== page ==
Butterfly may cut off-road vehicle engines
May 5, 2003
FALLON — Environmentalists want to draw a line on Sand Mountain by closing 1,000 acres to vehicles in order to protect a rare blue butterfly.
Immediate closure of 1,000 acres of Sand Mountain to off-highway vehicles was recommended by an ecologist with the Bureau of Land Management, the Fallon Paiute-Shoshone tribe and the Nature Conservancy during an April 30 meeting of the BLM’s Resource Advisory Council in Fallon.
The closure would cut 25 percent the area now open to off-road vehicles, though the area would still be open to visitors on foot.
According to Nature Conservancy representatives, vehicles pose a “critical threat to the viability of Sand Mountain and its unique suite of plants and invertebrates.”
The problem, they say, is loss of vegetative cover from RV use. The vehicles harm Kearney buckwheat, a food source for the Sand Mountain blue butterfly.
“As far as we know the (Sand Mountain blue butterfly) lives nowhere else and it depends on the Kearney buckwheat,” said BLM plant ecologist Dean Kinerson. “We’ve seen trail increases into Sand Mountain blue butterfly habitat since 1978 — particularly in the ’90s.”
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Off-highway vehicle enthusiasts like Jon Crowley, president of the nonprofit group Friends of Sand Mountain, acknowledge the species is sensitive, but are not ready to close the dunes.
“As far as we know, it doesn’t live anywhere else, but we’d like to see them verify that,” he said.
He said there are about 30 sand dune areas in Nevada, and claimed Kearney buckwheat lives in other areas. He would like to see those areas checked for the butterfly before parts of Sand Mountain are closed.
BLM has the authority to make emergency closures if it decides that resource damage is a problem. The decision would ultimately be made by John Singlaub, field manager at the Carson City field office, which covers the Sand Mountain Recreation Area.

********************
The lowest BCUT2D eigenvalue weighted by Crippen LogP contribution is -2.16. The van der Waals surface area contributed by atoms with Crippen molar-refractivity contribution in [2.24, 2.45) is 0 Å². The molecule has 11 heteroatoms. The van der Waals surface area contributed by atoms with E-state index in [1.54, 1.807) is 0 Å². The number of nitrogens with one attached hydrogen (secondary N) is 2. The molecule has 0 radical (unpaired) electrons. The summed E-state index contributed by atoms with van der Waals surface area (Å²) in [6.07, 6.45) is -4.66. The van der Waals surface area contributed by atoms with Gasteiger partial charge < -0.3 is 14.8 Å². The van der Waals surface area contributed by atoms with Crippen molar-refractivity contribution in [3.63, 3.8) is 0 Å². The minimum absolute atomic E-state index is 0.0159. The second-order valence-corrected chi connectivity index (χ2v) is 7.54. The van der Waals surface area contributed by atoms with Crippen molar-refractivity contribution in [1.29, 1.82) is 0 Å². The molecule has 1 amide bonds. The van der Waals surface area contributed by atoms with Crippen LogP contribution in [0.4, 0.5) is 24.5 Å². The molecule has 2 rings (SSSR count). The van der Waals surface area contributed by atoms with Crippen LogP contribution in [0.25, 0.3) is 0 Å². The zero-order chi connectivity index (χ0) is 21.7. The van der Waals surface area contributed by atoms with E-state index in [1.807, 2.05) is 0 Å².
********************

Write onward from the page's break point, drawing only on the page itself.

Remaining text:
The Resource Advisory Council created a subgroup to advise the bureau. It will include off-road vehicle users, environmentalists, biologists and representatives from the tribe. Crowley has applied to be a part of the group.
During the meeting in Fallon, the Friends of Sand Mountain urged the BLM to exhaust other means of stopping vegetation loss before limiting the use of off-highway vehicles at Sand Mountain. The group asks its members, described by the BLM’s Terry Knight as “an ad-hoc group of mostly OHV enthusiasts,” to tread lightly on the dunes. The first line of BLM’s mission is “to keep Sand Mountain clean, safe and open for future generations.”
Crowley’s group regularly cleans up Sand Mountain. They also distribute fliers and organize programs teaching off-roaders how to tread lightly.
“We’d like to see the BLM be a partner in that as well,” Crowley said.
He proposed that BLM take on buckwheat restoration projects like the one to help a sensitive blue butterfly near Los Angeles International Airport.
“That way we can help mitigate any habitat loss,” he said.
But butterflies and buckwheat are not the only concerns of ecologists at Sand Mountain.
Kinerson listed the Sand Mountain aphodius scarab beetle, the click beetle and two bee species, perdita hiagi and the perdita sp. nov. 3 as invertebrates living only on the Sand Mountain dunes. Some of these are so newly discovered scientists have yet to name them.
Other invertebrates, including the Hardy’s aegialian scarab beetle, the Sand Mountain pygmy scarab beetle, the Sand Mountain serican scarab beetle and the anthophora sp. nov. 1 bee live only on the dunes and in the area just south of there.
“You wouldn’t find these invertebrates anywhere else in the world,” Kinerson said. “If we lose them, they’re gone forever.”
Off-road enthusiasts were also represented at the meeting by the Off-Road Business Association, the California Off-Road Vehicle Association, the California Association of Four Wheel Drive Clubs and the American Sand Association.
To serve on the BLM’s Resource Advisory Council subgroup, call BLM public affairs officer Mark Struble at (775) 885-6107.